Frugal Science: Improving Health Across the Globe

Troy Brown, RN

Disclosures

June 15, 2017

In This Article

Punch Card-Programmable Microfluidics: A Chemistry Kit in a $5 Device

A music box provided the inspiration for a hand-cranked tool that uses microfluidic technology to perform laboratory assays.[14] "Combining the idea of punch card programming with arbitrary fluid control, here we describe a self-contained, hand-crank powered, multiplex and robust programmable microfluidic platform. A paper tape encodes information as a series of punched holes. A mechanical reader/actuator reads these paper tapes and correspondingly executes operations onto a microfluidic chip coupled to the platform in a plug-and-play fashion," wrote researchers George Korir, PhD candidate, Bioengineering Department, Stanford University, and Dr Prakash.[14] Dr Prakash won a Popular Science award for this invention in 2015.[15]

Microfluidics is a "technology based on geometrically constrained minute volume transport through channels in a glass or plastic chip. The 'micro-' in microfluidics refers to small volumes (nL, pL, fL), small size, low energy consumption, or physical effects of the micro domain."[16]

Microfluidic technology has such advantages as reduced reagent consumption, miniaturized reaction volumes, and the potential to deliver robust and rapid results.[16]

"Small volume fluid handling in single and multiphase microfluidics provides a promising strategy for efficient bio-chemical assays, low-cost point-of-care diagnostics and new approaches to scientific discoveries. However multiple barriers exist towards low-cost field deployment of programmable microfluidics. Incorporating multiple pumps, mixers and discrete valve based control of nanoliter fluids and droplets in an integrated, programmable manner without additional required external components has remained elusive," the researchers explained.[14]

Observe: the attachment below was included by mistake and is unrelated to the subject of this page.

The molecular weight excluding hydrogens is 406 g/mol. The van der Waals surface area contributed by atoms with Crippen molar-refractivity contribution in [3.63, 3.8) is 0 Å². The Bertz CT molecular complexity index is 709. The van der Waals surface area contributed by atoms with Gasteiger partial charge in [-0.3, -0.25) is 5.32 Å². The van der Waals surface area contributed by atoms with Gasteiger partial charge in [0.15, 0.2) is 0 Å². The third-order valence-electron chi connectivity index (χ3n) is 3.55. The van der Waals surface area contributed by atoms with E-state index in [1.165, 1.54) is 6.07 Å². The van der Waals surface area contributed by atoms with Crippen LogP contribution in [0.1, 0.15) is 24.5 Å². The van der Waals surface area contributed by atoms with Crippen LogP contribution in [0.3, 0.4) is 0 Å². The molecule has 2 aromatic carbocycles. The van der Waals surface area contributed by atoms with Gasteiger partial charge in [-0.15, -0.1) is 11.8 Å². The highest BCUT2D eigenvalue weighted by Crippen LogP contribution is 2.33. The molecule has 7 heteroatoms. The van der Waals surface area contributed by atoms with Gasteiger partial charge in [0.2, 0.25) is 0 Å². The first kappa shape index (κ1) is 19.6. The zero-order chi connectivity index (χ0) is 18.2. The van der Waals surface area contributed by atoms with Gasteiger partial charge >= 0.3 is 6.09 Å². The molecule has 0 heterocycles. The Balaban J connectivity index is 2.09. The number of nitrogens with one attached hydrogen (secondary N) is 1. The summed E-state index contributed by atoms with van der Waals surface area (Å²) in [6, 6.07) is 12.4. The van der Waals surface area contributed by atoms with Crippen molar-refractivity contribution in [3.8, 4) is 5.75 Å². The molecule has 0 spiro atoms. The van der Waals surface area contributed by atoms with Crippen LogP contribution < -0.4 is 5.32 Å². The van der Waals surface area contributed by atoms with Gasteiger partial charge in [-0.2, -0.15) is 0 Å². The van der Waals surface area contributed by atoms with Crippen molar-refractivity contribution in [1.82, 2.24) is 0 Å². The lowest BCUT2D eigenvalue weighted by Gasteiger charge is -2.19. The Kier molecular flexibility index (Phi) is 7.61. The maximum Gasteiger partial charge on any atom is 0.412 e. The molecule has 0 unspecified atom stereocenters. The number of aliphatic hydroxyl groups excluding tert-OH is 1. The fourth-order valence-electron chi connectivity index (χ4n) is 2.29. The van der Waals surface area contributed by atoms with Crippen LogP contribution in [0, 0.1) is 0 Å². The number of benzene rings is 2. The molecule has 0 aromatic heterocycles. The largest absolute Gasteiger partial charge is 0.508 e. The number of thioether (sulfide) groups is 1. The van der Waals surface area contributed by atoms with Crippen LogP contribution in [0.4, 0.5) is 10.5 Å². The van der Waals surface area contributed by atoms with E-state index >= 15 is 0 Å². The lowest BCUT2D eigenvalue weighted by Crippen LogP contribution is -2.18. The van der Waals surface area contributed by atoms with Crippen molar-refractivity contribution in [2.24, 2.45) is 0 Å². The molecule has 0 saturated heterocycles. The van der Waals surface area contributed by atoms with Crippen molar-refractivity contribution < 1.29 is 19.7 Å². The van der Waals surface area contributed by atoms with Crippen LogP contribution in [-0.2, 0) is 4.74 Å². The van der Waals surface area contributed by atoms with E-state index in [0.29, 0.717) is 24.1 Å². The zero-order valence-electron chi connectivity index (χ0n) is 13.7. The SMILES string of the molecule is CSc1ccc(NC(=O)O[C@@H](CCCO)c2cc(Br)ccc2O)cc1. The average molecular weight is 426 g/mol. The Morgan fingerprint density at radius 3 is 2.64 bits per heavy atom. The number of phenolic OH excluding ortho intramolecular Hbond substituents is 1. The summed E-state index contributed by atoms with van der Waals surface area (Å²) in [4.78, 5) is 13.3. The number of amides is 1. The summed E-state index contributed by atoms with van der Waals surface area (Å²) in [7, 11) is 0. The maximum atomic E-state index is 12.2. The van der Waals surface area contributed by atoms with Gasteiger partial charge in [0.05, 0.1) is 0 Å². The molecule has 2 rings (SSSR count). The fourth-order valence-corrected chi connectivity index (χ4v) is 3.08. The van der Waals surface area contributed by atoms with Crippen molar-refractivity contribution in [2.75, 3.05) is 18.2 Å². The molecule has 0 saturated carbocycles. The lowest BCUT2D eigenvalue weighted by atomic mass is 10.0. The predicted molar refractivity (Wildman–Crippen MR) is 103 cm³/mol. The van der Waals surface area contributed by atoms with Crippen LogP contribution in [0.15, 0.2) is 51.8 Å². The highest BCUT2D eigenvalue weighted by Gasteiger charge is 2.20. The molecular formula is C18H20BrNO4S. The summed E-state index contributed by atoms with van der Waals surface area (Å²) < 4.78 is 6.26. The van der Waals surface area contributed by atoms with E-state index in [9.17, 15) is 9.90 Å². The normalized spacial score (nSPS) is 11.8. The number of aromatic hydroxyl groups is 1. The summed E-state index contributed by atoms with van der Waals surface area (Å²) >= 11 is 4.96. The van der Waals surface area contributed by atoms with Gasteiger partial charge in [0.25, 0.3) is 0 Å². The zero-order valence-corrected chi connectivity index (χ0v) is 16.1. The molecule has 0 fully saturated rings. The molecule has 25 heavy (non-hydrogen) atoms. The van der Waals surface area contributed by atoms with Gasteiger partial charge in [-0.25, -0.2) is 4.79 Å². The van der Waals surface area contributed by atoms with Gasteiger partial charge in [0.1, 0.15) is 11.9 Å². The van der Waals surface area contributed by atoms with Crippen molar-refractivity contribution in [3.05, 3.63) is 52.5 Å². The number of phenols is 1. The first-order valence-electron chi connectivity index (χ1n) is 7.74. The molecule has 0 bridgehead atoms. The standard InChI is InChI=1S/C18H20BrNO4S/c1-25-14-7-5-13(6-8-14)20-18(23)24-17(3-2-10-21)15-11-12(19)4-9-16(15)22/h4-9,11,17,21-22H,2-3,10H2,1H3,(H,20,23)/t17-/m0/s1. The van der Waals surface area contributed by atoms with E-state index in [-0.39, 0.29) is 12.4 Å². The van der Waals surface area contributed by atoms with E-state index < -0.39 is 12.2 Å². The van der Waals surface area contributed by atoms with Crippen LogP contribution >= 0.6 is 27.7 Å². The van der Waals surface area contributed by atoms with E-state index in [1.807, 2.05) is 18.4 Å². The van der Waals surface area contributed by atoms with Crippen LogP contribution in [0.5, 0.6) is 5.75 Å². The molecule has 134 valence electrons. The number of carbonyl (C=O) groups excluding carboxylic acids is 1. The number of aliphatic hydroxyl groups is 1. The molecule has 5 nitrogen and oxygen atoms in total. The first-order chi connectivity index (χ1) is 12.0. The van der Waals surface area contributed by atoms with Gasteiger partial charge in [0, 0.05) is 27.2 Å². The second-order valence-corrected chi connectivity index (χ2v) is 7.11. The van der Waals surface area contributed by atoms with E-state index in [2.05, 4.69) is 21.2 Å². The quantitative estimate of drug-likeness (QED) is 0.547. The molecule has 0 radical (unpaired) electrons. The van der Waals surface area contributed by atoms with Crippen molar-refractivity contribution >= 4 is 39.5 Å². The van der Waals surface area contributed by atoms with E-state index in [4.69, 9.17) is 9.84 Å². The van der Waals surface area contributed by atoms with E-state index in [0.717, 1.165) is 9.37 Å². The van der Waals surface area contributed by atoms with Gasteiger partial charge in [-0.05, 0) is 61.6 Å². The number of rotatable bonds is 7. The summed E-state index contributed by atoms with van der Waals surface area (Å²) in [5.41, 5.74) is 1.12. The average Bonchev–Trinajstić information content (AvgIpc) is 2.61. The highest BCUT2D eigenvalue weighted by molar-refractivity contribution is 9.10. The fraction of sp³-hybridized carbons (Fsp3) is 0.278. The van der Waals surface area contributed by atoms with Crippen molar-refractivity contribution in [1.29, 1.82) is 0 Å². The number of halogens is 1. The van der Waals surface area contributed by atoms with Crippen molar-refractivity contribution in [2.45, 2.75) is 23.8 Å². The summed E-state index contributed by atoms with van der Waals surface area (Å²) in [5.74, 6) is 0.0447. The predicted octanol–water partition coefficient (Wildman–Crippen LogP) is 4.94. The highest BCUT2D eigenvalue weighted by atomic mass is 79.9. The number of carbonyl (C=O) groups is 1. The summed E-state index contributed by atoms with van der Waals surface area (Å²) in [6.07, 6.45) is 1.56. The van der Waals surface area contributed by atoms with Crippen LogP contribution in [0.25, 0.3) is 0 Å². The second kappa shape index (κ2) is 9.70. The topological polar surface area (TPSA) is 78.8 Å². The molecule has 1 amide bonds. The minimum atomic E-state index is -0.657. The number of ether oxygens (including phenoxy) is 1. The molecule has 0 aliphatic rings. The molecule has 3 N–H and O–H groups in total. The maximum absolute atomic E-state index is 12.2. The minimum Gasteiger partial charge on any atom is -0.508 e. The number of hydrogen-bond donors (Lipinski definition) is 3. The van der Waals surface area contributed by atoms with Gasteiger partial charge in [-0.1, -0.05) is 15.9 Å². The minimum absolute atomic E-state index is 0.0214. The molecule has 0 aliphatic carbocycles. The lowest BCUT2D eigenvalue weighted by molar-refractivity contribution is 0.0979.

"We believe that combining the capability to program general purpose microfluidic systems using punch card tapes and utilizing a hand-crank based power source can bring a broad range of capabilities outside of lab settings and into real-world field conditions. This makes future diagnostic instruments built on the presented platform truly portable," the researchers wrote.[14]

Dr Prakash explains the creation of the $5 chemistry set in this video.

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